Alan Tangren: Make a choice of chicories
Dear Alan: I’m getting a little bored with my usual choice of salad greens. At this time of year they seem a little tired. What can I use until spring greens come back in season?
Alan: One of the joys of late winter are the abundance of crisp, colorful chicories to use in salads and for cooking. They come in many shapes, sizes and colors. Belgian endive, radicchio, frisée, curly endive and escarole are all members of this varied family.
Belgian endive has small, elongated tight heads that are pure white with a bit of yellow at the edges of the leaves.
Radicchio is easy to identify with its beautiful round or elongated heads of dappled maroon-red and white leaves.
The fine textured and frilly heads of frisée have dark green outer leaves surrounding a central cluster of leaves that are blanched to a pale yellow. Curly endive is coarser than frisée, with less blanching in the center
Escarole will have big leafy loose heads with dark green outer leaves and blanched centers.
With the exception of Belgian endive, which is available all year, chicories are at their best and most abundant in the cool moist months of fall and winter. This is when they have stored up plenty of sugar to temper their bitter background flavor.
Most chicories are field grown, but Belgian endive spends one summer in the field, producing big leafy green tops and a large tap root. In the fall the plants are harvested, tops chopped off and the roots are kept in cold storage until they are needed, to be “forced” in the dark to grow the small tender white heads.
When shopping for chicory, look for heads with bright and fresh looking outer leaves, with no wilting or browning. The hearts of loose-leaf varieties should be pale yellow, almost white. The cut stem ends should look fresh, not brown or dried out.
When shopping for Belgian endive and radicchio, you have only the outer leaves to guide you. The edges of the outer leaves of Belgian endive should be a pale shade of chartreuse. Radicchio should look fresh ad vibrant.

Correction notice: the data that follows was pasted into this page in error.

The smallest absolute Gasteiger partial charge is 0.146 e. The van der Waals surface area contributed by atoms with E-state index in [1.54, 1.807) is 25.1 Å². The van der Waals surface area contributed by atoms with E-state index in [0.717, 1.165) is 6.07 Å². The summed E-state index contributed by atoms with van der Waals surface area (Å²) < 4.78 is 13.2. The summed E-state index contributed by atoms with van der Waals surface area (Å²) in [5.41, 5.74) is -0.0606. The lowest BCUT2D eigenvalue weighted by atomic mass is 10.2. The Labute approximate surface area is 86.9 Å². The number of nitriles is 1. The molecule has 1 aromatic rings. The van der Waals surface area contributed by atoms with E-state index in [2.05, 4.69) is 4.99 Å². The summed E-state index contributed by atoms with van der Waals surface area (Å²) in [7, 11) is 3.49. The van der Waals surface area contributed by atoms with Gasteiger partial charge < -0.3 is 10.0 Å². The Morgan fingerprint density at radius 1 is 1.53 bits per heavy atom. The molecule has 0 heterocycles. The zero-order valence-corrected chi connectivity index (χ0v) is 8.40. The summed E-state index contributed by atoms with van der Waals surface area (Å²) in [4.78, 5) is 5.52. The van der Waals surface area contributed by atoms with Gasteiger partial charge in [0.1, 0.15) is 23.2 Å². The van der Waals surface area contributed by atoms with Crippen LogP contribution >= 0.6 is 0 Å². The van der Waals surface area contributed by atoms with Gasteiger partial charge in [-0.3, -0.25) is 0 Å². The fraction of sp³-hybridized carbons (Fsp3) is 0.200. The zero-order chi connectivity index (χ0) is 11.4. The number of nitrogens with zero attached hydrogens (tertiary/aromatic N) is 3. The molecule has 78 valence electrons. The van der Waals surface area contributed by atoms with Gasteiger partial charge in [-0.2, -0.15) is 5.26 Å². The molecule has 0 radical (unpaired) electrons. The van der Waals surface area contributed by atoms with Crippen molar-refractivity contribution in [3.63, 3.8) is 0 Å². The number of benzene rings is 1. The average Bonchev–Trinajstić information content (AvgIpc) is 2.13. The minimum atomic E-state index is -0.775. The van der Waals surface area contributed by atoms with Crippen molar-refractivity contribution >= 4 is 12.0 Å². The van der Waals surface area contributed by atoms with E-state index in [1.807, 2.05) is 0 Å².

Refrigerate chicories in a plastic bag as soon as possible after purchase. Protect Belgian endive from exposure to light or it will turn green and develop a bitter flavor. I usually wrap it in a kitchen towel before refrigerating.
Prepare chicories shortly before serving or cooking. Cut off the stem end and remove any loose or bruised outer leaves.
For salad, discard the green outer leaves of curly endive or escarole, or save for wilting and braising. I usually give frisée a “haircut” to remove the darker green ends, then cut above the base to release the frilly leaves. Give a quick rinse and drain or spin in a salad spinner.
A mixed salad of radicchio chiffonade (cut head in half and cut cross slices about ¼-inch thick), frisée, and Belgian endive cut on the bias is colorful and refreshing.
The slightly bitter flavor and crunchy texture of raw chicories works beautifully with rich, fatty foods. Use in combination with nuts, apples, cheese and smoked fish, or on the side with duck confit, paté, or liver toasts. Dress with a vinaigrette of olive oil with red wine and balsamic vinegar.
Individual leaves from Belgian endive make great canapés to hold crab salad, salmon mouse, or crème fraîche and caviar.
The tender leaves of escarole give body to a warm salad, tossed over heat with olive oil, garlic and a splash of vinegar.
Grill wedges of radicchio and serve with Italian salsa verde or add to citrus risotto. Or braise whole Belgian endive in the oven with chicken stock, butter and fresh herbs.
Hearts of Escarole with Apples and Roquefort
This is a perfect combination of sweet, bitter and savory
1 large head escarole or frisée
1 crisp eating apple, Jonagold, Honeycrisp, etc.
¼ cup broken up walnut pieces, toasted at 350°F. for 5 minutes
6 tablespoons olive oil or walnut oil
2 tablespoons Sherry vinegar or white wine vinegar
Salt and pepper
2 ounces crumbled Roquefort or other blue cheese
Remove the outer dark green leaves of the escarole and darker ends of the inner leaves. Cut into 1” pieces and wash and spin dry. Peel, quarter, core and slice the apple. Rub toasted walnuts in a kitchen towel to remove loose skin.
Whisk together oil and vinegar and season with salt and pepper. Toss apple and escarole together with the vinaigrette. Sprinkle with the walnuts and cheese.
Chef Alan Tangren spent 22 years as a chef in the kitchens of Chez Panisse in Berkeley, eight of those years spent as the Chez Panisse forager. He teaches cooking classes and directs monthly Chef’s Tables at Tess’ Kitchen Store, 115 Mill Street in Grass Valley. Learn more at http://www.tesskitchenstore.com. Contact him at firstname.lastname@example.org.
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